Acute Kidney Failure – When Kidneys Suddenly Stop Working
You may be asking- what is kidney disease?
Patients are sometimes confused about the difference between acute kidney failure and chronic kidney failure. Chronic kidney failure is a condition where the kidneys’ ability to filter waste from the bloodstream becomes worse over time, generally a period of years.
Acute kidney failure is the sudden loss of this important ability. Although the condition can be life threatening, it can also be reversible. Patients whose kidneys have suffered from a direct injury or an obstruction are at risk. According to American Family Physician, 5 percent of hospitalized patients develop this condition.
What is acute kidney failure?
Acute kidney failure is the sudden and dramatic loss of kidney function. This condition develops rapidly, often in just a few days.
Healthy kidneys filter and remove wastes and excess fluid from blood and turn it into urine. When one experiences acute kidney failure, the kidneys are operating at less than 10 percent of normal function. This means wastes such as creatinine and urea nitrogen build up in the bloodstream. If this waste is not removed, a person will feel extremely ill.
What causes acute kidney failure?
Acute kidney failure may occur for a variety of reasons. A “crush-” type injury may damage internal organs, including the kidneys. An over-exposure to metals, solvents and certain antibiotics and medication can also lead to this condition. An infection in the kidneys may cause them to shut down.
Obstructions in the urinary tract or renal artery can start acute kidney failure. Tumors, kidney stones or an enlarged prostate can block the flow of urine in the urinary tract. A blockage in the renal artery can cut off the supply of oxygen to the kidneys. Oxygen is necessary for kidney function. When the kidneys are starved for oxygen, a condition called Acute Tubular Necrosis (ATN) sets in.
Shock or trauma to the body can lead to low blood pressure. Sometimes the stress of surgery on the body can lower blood pressure to dangerous levels. Extremely low blood pressure means there is a decrease in blood flow. Kidneys will not receive oxygen or filter blood as efficiently as before.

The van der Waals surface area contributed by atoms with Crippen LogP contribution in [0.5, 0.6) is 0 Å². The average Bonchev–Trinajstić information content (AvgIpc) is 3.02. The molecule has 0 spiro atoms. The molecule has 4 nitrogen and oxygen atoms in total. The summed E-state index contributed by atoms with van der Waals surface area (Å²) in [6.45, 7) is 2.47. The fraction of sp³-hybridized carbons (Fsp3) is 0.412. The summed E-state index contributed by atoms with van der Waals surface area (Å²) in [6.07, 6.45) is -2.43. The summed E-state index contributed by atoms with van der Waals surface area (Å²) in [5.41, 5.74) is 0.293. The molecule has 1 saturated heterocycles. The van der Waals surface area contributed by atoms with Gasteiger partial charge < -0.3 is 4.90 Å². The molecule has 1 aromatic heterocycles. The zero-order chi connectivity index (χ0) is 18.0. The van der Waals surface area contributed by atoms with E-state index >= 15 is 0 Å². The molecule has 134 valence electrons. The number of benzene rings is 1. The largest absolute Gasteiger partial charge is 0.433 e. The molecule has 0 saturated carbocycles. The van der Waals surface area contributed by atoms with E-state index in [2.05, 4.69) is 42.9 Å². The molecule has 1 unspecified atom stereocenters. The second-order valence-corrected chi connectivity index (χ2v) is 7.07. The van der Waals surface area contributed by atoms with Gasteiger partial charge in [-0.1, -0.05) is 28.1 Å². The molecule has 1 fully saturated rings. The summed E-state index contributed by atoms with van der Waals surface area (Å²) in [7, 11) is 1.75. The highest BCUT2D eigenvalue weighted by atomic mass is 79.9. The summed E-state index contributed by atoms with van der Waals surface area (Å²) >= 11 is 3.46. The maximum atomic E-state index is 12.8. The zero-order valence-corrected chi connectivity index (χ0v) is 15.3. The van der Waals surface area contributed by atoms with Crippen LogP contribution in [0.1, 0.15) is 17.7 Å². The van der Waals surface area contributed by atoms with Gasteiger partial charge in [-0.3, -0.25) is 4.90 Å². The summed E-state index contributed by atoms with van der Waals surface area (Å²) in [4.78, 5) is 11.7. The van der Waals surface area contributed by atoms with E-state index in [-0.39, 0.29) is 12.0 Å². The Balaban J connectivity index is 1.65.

What symptoms should I look for?
The most obvious symptom of acute kidney failure is a decrease of urine. This symptom occurs in 70 percent of cases. Patients who fall into this category are said to be oliguric. Their urine output is less than 16 ounces a day.
When urine output is low, fluid retention will occur. Excess fluid will cause swelling in the legs, feet and ankles. Because wastes are not being removed from the body, patients will feel ill. In addition, many patients report:
- feeling nauseated
- feeling drowsy
- having difficulty paying attention
- experiencing numbness or decreased sensation in the hands and feet
Doctors can easily diagnose acute kidney failure with blood and urine tests. Increased amounts of creatinine and urea nitrogen in the blood are causes for concern.
How is acute kidney failure treated?
Doctors will first treat any reversible illnesses that caused the kidney failure. Infections can be treated with medication. Blockages such as tumors or kidney stones may need to be removed.
Since treating the causes of the acute kidney failure takes time, the body will be unable to remove the waste from the bloodstream. The patient will undergo dialysis. Dialysis will remove the toxins from the bloodstream and help the patient feel better.
Sometimes patients develop high levels of potassium in their blood as a result of acute kidney failure. This is condition is called hyperkalemia. Doctors can prescribe medication to bring an elevated potassium level under control.
In order to help keep the wastes and electrolytes at acceptable levels, patients may be placed on a special diet that is low in protein, salt and potassium. Their fluid intake may also be restricted.
Can I prevent acute kidney failure?
Staying healthy is the best way to prevent acute kidney failure. If you are going to be hospitalized for surgery or an illness, be aware of the risks and complications of any procedure you may undergo. Immediately report any changes in your urine output. And, as always, follow any instructions your doctors and nurses give you.